How to visually expand a small garden?
Using colour you can influence a size of your garden. If your plot is small try to avoid saturated colours or seemingly dark colours, as for example joining red and yellow (keeping in mind an influence of the surroundings). Avoid gaudy colours; especially, in further parts of a garden: it is better to replace close colours by unsaturated colours, as well as blue and green, which will be subconsciously associated with an aerial perspective.
What is more, in a small garden you should avoid straight lines and use irregular meandering paths.
A way of combining plants together also has an influence on perception of your garden. Graduating heights of plants is not only profitable for a composition (visual enlargement of a garden, a possibility to present a great number of specimens) but also for the plants themselves (better access to the source of light). High plants should be always behind short plants.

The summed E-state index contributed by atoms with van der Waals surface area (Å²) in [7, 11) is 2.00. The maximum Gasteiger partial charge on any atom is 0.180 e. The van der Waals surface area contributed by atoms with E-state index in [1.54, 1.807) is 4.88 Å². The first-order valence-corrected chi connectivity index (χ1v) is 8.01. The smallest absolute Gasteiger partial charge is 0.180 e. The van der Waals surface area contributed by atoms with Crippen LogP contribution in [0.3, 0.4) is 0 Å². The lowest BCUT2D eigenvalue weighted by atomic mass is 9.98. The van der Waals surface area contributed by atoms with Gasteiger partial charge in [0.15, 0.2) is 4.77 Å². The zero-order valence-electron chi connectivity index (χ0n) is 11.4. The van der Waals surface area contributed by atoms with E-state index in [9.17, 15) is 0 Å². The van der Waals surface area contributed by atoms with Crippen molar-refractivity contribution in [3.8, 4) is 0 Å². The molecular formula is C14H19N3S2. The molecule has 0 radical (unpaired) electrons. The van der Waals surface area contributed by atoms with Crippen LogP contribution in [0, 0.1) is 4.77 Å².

Dominants used in a composition are of special importance in a small garden. You should not use distinctive components in a further part of a garden.
Do not plant species of intensive, warm colouring at the end of plot; avoid using flowerbeds there. Do not “end” your composition by means of a row of thujas which will delimit a plot and shorten it visually.
Make sure that your garden is interesting. Try to imagine you are a person who is there for the first time. Think about things that would arouse your interest. As the first impression is the most important one, the most interesting components should be located near the house. Plantings near the path or mini-fountain that draw attention will cause your guests to “visit” your garden longer, and thanks to that it will be perceived as bigger than in reality.